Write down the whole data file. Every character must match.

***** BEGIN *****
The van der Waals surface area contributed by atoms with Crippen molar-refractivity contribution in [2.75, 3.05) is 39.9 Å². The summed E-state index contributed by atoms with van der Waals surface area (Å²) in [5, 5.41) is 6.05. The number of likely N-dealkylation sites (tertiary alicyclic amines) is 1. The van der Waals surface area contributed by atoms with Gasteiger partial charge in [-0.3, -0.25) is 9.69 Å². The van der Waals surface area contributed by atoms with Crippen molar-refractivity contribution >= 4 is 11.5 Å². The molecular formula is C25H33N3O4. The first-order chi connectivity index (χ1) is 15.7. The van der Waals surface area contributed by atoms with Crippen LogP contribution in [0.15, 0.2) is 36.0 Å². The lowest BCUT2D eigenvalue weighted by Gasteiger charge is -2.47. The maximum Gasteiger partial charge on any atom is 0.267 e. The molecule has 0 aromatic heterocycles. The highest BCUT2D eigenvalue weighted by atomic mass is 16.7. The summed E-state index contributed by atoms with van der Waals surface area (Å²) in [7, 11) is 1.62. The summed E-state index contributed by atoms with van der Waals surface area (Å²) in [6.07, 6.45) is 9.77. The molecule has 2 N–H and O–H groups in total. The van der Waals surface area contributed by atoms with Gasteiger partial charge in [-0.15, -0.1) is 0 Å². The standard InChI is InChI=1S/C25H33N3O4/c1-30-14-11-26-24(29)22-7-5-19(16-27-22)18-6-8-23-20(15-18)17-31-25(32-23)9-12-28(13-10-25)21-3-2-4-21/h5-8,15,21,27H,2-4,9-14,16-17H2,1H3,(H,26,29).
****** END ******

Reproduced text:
The van der Waals surface area contributed by atoms with Crippen molar-refractivity contribution in [2.75, 3.05) is 39.9 Å². The summed E-state index contributed by atoms with van der Waals surface area (Å²) in [5, 5.41) is 6.05. The number of likely N-dealkylation sites (tertiary alicyclic amines) is 1. The van der Waals surface area contributed by atoms with Gasteiger partial charge in [-0.3, -0.25) is 9.69 Å². The van der Waals surface area contributed by atoms with Crippen molar-refractivity contribution >= 4 is 11.5 Å². The molecular formula is C25H33N3O4. The first-order chi connectivity index (χ1) is 15.7. The van der Waals surface area contributed by atoms with Crippen LogP contribution in [0.15, 0.2) is 36.0 Å². The lowest BCUT2D eigenvalue weighted by Gasteiger charge is -2.47. The maximum Gasteiger partial charge on any atom is 0.267 e. The molecule has 0 aromatic heterocycles. The highest BCUT2D eigenvalue weighted by atomic mass is 16.7. The summed E-state index contributed by atoms with van der Waals surface area (Å²) in [7, 11) is 1.62. The summed E-state index contributed by atoms with van der Waals surface area (Å²) in [6.07, 6.45) is 9.77. The molecule has 2 N–H and O–H groups in total. The van der Waals surface area contributed by atoms with Gasteiger partial charge in [-0.15, -0.1) is 0 Å². The standard InChI is InChI=1S/C25H33N3O4/c1-30-14-11-26-24(29)22-7-5-19(16-27-22)18-6-8-23-20(15-18)17-31-25(32-23)9-12-28(13-10-25)21-3-2-4-21/h5-8,15,21,27H,2-4,9-14,16-17H2,1H3,(H,26,29).